Tragically, however, very few of these goals were achieved. It seems as if every time the African Americans manage to move one step closer to reaching true equality among the Southern whites, whether it be in a social, political, or economic fashion, the whites always react by committing violent acts against them. Initially, the Southern whites (in fear of black supremacy in Southern politics) fought to preserve the white supremacy Southern politics had always functioned by. This “ushered most African Americans to the margins of the southern political world” (Brinkley, 369). Secondly, African Americans struggled to survive once they were set free; they had nowhere to live and nothing to eat. Because of such reasons, most former slaves decided to remain living on their plantations as tenants, paying their tenancy by working the crop fields. Sadly, even this failed for the African Americans due to the birth of the crop-lien system. Lastly, the Southern whites counteracted the effects of the fourteenth and fifteenth amendments by establishing the Jim Crow laws, which aided them with upholding, if not increasing, the steady level of segregation in the South. Ultimately, out of the very few accomplishments made by the African American population during and following the Era of Reconstruction, there existed one achievement significant enough to change the course of American history: the fourteenth and fifteenth amendments. As a result of these amendments, “would one day serve as the basis for a “Second Reconstruction” that would renew the drive to bring freedom to all Americans” (Brinkley,
Some of the impacts caused by these laws were cultural, such as black people not being able to wed Caucasian (white) people. Other impacts were mental; “Jim Crow” also caused “Segregation Stress Syndrome (SSS)”. This syndrome also had a long lasting psychological effect on young and elderly African Americans. Last but not the least, the financial status of the African Americans compared to that of the Caucasian people was greatly impacted by these laws. Based on these laws African American people were considered as second class citizens, whereas white people were considered as first class people. The “Jim Crow” laws have affected many people in the present era by playing a crucial role in our nation’s history, these laws have made us revere our African American leaders more than what we would have if these laws never
Jim Crow Laws- The Jim Crow Laws were a set of laws with the purpose of allowing the discrimination of African-Americans in the United States. Jim Crow Laws had been previously used in the majority of American states to aid in the enforcement of segregation. These laws made interracial marriage illegal, required business to keep their clients of differing races separate, and promoted the various forms of segregation between races. Following The American Civil Rights Movement, the thirteenth (13th), fourteenth (14th), and fifteenth (15th) Amendments were added to the American Constitution, causing many southern segregation supporters to request their state legislators enact laws (Jim Crow Laws) that would allow them to continue to segregate African-Americans in everyday life. These laws and ones like them are now no longer in use in modern American society, due to segregation being illegal in all American states. These laws were the sort that required Melba and other African-Americans to have to go to a lesser quality school (Horace Mann). Jim Crow Laws were the basis for the system on which segregation was carried out.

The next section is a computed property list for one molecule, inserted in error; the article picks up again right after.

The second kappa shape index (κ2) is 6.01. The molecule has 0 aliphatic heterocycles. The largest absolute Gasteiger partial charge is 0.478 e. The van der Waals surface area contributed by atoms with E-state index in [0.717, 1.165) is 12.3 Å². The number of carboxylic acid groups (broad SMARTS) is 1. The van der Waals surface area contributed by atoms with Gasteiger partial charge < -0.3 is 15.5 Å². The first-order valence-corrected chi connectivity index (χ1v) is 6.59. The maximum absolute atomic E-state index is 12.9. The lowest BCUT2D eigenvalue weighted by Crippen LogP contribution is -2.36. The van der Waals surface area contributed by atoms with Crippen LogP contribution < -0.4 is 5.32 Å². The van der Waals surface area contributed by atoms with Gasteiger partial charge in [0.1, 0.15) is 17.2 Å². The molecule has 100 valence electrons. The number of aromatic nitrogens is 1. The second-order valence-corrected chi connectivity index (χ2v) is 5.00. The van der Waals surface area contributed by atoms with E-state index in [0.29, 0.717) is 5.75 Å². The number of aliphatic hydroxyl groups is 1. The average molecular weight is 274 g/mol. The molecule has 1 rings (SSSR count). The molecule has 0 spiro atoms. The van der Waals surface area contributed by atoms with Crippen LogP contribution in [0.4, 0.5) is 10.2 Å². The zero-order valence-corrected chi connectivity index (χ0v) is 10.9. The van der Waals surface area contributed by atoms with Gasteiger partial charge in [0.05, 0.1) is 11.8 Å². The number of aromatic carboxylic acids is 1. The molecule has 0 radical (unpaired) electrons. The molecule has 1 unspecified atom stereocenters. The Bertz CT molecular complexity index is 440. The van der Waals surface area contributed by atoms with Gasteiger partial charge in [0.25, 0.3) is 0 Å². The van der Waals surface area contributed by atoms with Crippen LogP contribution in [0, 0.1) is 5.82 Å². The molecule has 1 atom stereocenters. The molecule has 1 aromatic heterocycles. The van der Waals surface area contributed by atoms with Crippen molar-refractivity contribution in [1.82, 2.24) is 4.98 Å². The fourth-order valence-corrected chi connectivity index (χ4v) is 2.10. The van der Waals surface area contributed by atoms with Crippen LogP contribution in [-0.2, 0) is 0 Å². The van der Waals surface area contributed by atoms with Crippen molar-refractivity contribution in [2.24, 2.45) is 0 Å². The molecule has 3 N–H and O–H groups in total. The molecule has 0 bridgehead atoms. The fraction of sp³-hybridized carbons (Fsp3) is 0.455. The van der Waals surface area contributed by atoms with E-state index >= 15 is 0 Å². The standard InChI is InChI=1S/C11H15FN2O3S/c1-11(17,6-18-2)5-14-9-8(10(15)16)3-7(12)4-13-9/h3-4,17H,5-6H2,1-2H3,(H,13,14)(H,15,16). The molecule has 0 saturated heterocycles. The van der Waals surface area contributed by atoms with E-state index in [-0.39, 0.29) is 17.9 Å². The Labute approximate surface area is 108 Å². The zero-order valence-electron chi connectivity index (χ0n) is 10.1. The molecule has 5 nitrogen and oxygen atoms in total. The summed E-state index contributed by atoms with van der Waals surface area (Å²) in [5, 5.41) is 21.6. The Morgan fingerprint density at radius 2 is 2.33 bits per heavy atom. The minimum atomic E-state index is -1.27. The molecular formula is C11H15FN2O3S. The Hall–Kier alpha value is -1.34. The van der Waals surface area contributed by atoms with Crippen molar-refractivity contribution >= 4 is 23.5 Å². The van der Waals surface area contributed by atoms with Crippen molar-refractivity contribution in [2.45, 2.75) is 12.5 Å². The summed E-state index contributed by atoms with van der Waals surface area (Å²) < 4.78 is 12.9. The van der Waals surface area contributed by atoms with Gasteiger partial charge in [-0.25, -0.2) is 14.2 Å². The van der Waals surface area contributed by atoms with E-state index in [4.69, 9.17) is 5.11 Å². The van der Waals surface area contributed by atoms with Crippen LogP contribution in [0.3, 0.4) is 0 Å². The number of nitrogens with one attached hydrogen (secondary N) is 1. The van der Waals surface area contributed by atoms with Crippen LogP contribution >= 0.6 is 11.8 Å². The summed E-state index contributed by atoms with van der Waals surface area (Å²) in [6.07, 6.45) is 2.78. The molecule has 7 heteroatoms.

A great deal of discrimination was put onto the African Americans, by the White Americans during the 1930s, intensifying many situations of the American society. The Jim crow laws has been the cause of the segregations that occurred between the races. The laws restrict the many rights of the African Americans. The goal of the Jim Crow laws was to limit the communication between the colored races and whites. (Henry Hampton) The Jim Crow Laws consist of many types of segregations which includes: segregation of public education, segregation of transportation, and segregation of public places which impacted the relationships between races.
The rise of Jim Crow led to increased racial tension. Although Jim Crow was very famous in the South, Jim Crow also took place in the North. As the migration of African-Americans to the North grew stronger, whites looked to segregate public places such as restaurants, hotels, theaters, as well as other public venues (Boyle 78). For example, Ossian Sweet attended Wilberforce University, which was right outside of Xenia, Ohio. The city had once been proud of this college that was for African-Americans but now due to the rise of Jim Crow, they refused to let the college use any of the town’s facilities or services (Boyle 79). This is just one example of how whites segregated from African-Americans. Another place where segregation occurred was in schools. The Plessy v. Ferguson decision ruled that there could be segregation if the segregated facilities were equal. Segregated schools were very popular in the South but also took place in the North. The problem with this was that the schools were nowhere near equal. African-Americans had very poor school facilities and materials, so they were not getting the same education as the white children, which continued the superiority of the white race. African-Americans looking to attend college also faced ...